STAR WARS: THE FORCE AWAK­ENS

A Newer Hope

SFX: The Sci-Fi and Fantasy Magazine - - Contents - Nick Setch­field/ James White

An­other look at the block­buster, plus all the ex­tras ex­am­ined.

re­leased OUT NOW! 2015 | 12 | Blu- ray/ DVD/ down­load

Di­rec­tor JJ Abrams Cast John Boyega, Daisy Ri­d­ley, Har­ri­son Ford, Os­car Isaac, Car­rie Fisher, Mark Hamill

There’s a haunt­ing early im­age in The Force Awak­ens. The husks of fallen Star De­stroy­ers dom­i­nate the hori­zon of desert world Jakku. They look like an­cient ru­ins in the empty sands, rem­nants of a lost age. It’s a strik­ing me­taphor. Nearly 40 years on we’re all still liv­ing in the mon­u­men­tal shad­ows of Star Wars, still dom­i­nated by its iconog­ra­phy.

And just like desert scav­enger Rey, JJ Abrams is out to sal­vage what he can from the relics of a pre­vi­ous gen­er­a­tion – sift­ing the use­ful parts from the bro­ken, lash­ing them to­gether with a tech­ni­cian’s eye, run­ning volt­age through the scrap un­til the ma­chin­ery sparks back into life. Build­ing the new out of the old.

It’s over four months since the re­lease of Star Wars Episode VII, one of the most an­tic­i­pated, most dis­sected films in Hol­ly­wood his­tory. It was a hard movie to process at Christ­mas. While the orig­i­nal tril­ogy felt set in stone, the paint was still fresh on this up­start ad­di­tion to the mythol­ogy. Now it’s in our homes, on DVD and Blu- ray, and even mo­ments that at first felt jar­ring – like the low- key death of a beloved char­ac­ter – have been ab­sorbed into the saga; have be­come Star Wars.

You re­mem­ber how much it gets right, for all its re­hashed Death Star strike and half- hearted trea­sure hunt plot. Yes, Abrams fetishis­ti­cally recre­ates the look and tex­ture we love but, more cru­cially, the new trio of leads have life in their veins. You want to fol­low them on their damn fool ide­al­is­tic cru­sades.

And then there’s that last, in­scrutable shot of Mark Hamill. When Rey hands the lightsaber to Luke it feels au­then­ti­cally Arthurian, crack­ling with the prom­ise of new myths to build, new sto­ries to tell, in Episode VIII and be­yond. We’re on an un­charted world but that’s the mo­ment, more than any other, that wel­comes us home. The Force isn’t just awake. It’s alive.

Ex­tras It’s no easy task find­ing some­thing new to say about The Force Awak­ens, a film that’s been so heav­ily pro­moted that there are prob­a­bly Ama­zo­nian tribes with­out tech­nol­ogy that know JJ Abrams turned the film down when Kath­leen Kennedy first asked him to di­rect it. Yet the mak­ers of the star at­trac­tion here, the 69- minute Se­crets Of The Force Awak­ens: A Cin­e­matic Jour­ney, man­age to pull off a qual­ity Mak­ing Of, even if it never quite achieves the level of “warts and all” ( which was un­likely in any case).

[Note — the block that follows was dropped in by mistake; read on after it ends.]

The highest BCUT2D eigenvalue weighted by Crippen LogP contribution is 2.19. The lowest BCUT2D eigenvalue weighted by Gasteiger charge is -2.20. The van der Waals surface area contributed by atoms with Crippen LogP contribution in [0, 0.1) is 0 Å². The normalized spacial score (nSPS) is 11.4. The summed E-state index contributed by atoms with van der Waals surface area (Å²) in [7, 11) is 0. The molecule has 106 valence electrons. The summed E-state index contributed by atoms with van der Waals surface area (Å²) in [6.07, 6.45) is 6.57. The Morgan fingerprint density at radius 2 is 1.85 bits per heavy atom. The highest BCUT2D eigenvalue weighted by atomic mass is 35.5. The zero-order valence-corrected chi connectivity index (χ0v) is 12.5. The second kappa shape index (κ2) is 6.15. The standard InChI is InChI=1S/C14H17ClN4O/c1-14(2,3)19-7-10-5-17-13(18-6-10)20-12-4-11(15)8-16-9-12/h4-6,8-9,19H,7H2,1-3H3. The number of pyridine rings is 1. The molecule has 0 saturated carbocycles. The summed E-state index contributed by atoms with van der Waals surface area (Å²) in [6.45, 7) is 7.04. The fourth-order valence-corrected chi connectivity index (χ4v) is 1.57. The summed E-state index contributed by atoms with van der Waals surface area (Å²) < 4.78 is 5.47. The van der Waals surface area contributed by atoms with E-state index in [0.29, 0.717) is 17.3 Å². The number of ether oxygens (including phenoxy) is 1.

Nat­u­rally, there’s un­par­al­leled ac­cess be­hind- the- scenes at al­most ev­ery stage of the film’s de­vel­op­ment

You want to fol­low the new trio

and pro­duc­tion, and it does gen­er­ate a few can­did mo­ments that el­e­vate the en­ter­tain­ment level – such as Adam Driver’s ad­mis­sion of nerves about shoot­ing that in­fa­mous scene with his on- screen fa­ther. It’s also helped by the pal­pa­ble en­ergy from all in­volved, boosted by the in­ef­fa­ble charm of John Boyega and Daisy Ri­d­ley. We’d have liked more from them; there’s clear ev­i­dence that a longer chat be­tween the two was shot, so per­haps that’s lurk­ing on a hard drive some­where, wait­ing to be re­leased on a fu­ture Spe­cial Edi­tion. Amidst all the puff- piece love- in praise, there are mo­ments of raw truth ( in­clud­ing Kath­leen Kennedy ad­mit­ting that orig­i­nal screen­writer Michael Arndt didn’t feel he could de­liver in time, re­sult­ing in the switch to Lawrence Kas­dan work­ing along­side Abrams), and yet some things re­main un­ex­plored – in­clud­ing Har­ri­son Ford’s on- set leg in­jury, which Abrams has talked about openly in in­ter­views, but we sup­pose is avoided be­cause of the health and safety case about it. Else­where, the deleted scenes ( three min­utes) are skimpy and don’t re­ally add a lot to our ap­pre­ci­a­tion for the fi­nal film and the much- hyped piece on the first ta­ble read ( four min­utes) feels like it was snipped out of the main documentary for no good rea­son. There are also six in­ter­est­ing short fea­turettes ( 41 min­utes) look­ing at how the many crea­tures came to life, BB- 8’ s birth and de­vel­op­ment, the cli­mac­tic snowy lightsaber clash ( all shot on a set), John Wil­liams’s mu­sic, and Star Wars char­ity Force For Change.

The VFX team for the Mil­len­nium Fal­con scanned in images of the orig­i­nal model and repli­cated all the de­cals in de­tail.

Sun­day down the re­cy­cling cen­tre was al­ways a good day out.

That’s one highly evolved or­ange.

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